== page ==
College Football HOF To Open On Budget MLB Execs: Reinsdorf's Power Play Will Cost Him Legends-Forest City Deal For Nassau Breaks Down How Selig Ranks Among MLB Commissioners Baylor Hosts Media Tour Of McLane Stadium HOK Acquires 360 Architecture For Undisclosed Price HOK Acquires 360 Architecture For Undisclosed Price Heat An Unforeseen Issue At Levi's Stadium MLB Franchise Notes Facility Notes
Upcoming Conferences and Events
WITH NEW STADIUMS, HAVE GAMES BECOME MORE CIRCUS THAN SHOW?
Published March 27, 1998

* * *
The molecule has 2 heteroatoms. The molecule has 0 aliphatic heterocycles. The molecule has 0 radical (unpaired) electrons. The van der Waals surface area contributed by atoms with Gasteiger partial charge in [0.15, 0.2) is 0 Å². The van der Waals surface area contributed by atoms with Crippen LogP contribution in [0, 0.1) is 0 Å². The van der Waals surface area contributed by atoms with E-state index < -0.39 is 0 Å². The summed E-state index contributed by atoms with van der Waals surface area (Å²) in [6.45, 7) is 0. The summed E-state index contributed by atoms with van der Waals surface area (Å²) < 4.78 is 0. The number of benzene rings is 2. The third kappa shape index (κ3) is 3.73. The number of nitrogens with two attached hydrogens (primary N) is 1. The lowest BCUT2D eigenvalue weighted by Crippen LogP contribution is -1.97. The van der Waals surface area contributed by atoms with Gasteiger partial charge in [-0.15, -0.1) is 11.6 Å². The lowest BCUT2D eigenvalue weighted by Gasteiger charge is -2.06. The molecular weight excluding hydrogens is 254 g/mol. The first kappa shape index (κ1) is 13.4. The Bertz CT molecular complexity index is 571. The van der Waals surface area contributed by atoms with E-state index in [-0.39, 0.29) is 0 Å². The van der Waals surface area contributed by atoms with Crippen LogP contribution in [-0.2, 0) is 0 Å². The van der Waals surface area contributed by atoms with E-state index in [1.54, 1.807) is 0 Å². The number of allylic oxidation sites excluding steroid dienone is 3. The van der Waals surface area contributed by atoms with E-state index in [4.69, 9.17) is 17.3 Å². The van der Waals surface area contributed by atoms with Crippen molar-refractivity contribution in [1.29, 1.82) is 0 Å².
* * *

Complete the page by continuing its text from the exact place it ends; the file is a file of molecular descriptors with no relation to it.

"Taking a cue from amusement parks, the newest stadiums in pro sports are touting all sorts of distractions -- allowing people to spend extra cash without ever having to watch the game," according to Sam Walker of the WALL STREET JOURNAL. Team owners say that "the added attractions will lure new groups to the stadiums and prompt them to spend all day." Braves President Stan Kasten: "I want teens, women and senior citizens, and I want them to stay longer. If there's nothing here for them but baseball, I lose." Tropicana Field, home of the expansion Devil Rays, will offer an area behind the center-field grandstands that features a hair salon, a brew pub, a climbing wall for kids and showroom space for car dealerships. Walker writes, though, that "what troubles some people ... about these stadiums of the future centers on a fundamental issue: The excitement these places generate has less and less to do with sports." Rick Burton, Dir of the Warsaw Sports Marketing Center at the Univ. of OR, said that expensive new facilities "may backfire on teams that fail to produce a winner." Walker concludes that it's "too early to judge the success of most of these flashy new digs, but there are some indicators." For example, four of the five MLB teams with the highest payroll "all moved into new stadiums within the past six years" (Sam Walker, WALL STREET JOURNAL, 3/27).